Mushroom speleothems: Stromatolites that formed in the absence of phototrophs
Bontognali, Tomaso R.R.
D'Angeli, Ilenia M.
Tisato, NicolaShow all
- Journal Article
Rights / licenseCreative Commons Attribution 4.0 International
Unusual speleothems resembling giant mushrooms occur in Cueva Grande de Santa Catalina, Cuba. Although these mineral buildups are considered a natural heritage, their composition and formation mechanism remain poorly understood. Here we characterize their morphology and mineralogy and present a model for their genesis. We propose that the mushrooms, which are mainly comprised of calcite and aragonite, formed during four different phases within an evolving cave environment. The stipe of the mushroom is an assemblage of three well-known speleothems: a stalagmite surrounded by calcite rafts that were subsequently encrusted by cave clouds (mammillaries). More peculiar is the cap of the mushroom, which is morphologically similar to cerebroid stromatolites and thrombolites of microbial origin occurring in marine environments. Scanning electron microscopy (SEM) investigations of this last unit revealed the presence of fossilized extracellular polymeric substances (EPS)—the constituents of biofilms and microbial mats. These organic microstructures are mineralized with Ca-carbonate, suggesting that the mushroom cap formed through a microbially-influenced mineralization process. The existence of cerebroid Ca-carbonate buildups forming in dark caves (i.e., in the absence of phototrophs) has interesting implications for the study of fossil microbialites preserved in ancient rocks, which are today considered as one of the earliest evidence for life on Earth. Show more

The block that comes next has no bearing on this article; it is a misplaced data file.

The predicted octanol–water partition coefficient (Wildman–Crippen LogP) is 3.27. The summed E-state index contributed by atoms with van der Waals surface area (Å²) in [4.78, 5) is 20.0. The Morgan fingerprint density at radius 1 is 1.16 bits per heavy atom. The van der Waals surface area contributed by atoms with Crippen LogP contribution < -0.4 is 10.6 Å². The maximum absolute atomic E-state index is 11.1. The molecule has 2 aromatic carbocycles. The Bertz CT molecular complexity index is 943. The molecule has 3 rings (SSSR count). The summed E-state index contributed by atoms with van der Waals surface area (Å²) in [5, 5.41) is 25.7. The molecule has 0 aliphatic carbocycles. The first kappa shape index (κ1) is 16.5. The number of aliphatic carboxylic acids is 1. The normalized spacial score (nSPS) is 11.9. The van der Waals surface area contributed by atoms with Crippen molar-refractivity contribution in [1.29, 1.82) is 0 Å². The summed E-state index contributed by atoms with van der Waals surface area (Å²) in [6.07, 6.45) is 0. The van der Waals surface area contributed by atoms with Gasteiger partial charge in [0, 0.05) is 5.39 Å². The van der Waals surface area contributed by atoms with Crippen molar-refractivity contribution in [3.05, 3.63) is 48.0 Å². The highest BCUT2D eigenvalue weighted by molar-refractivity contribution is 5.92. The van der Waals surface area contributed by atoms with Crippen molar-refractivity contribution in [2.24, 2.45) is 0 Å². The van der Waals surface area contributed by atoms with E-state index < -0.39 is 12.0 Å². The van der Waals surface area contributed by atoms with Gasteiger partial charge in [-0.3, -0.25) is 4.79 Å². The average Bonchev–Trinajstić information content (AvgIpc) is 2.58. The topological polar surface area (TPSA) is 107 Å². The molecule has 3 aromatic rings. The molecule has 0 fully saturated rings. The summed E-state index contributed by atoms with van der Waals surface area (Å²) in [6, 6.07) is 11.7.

Journal / seriesFrontiers in Earth Science
Pages / Article No.
SubjectBiogenic speleothem; Microbialites; Stromatolites; EPS; Tropical cave; Cuba; Early life
Organisational unit03956 - Vance, Derek / Vance, Derek
09601 - Stoll, Heather / Stoll, Heather
MoreShow all metadata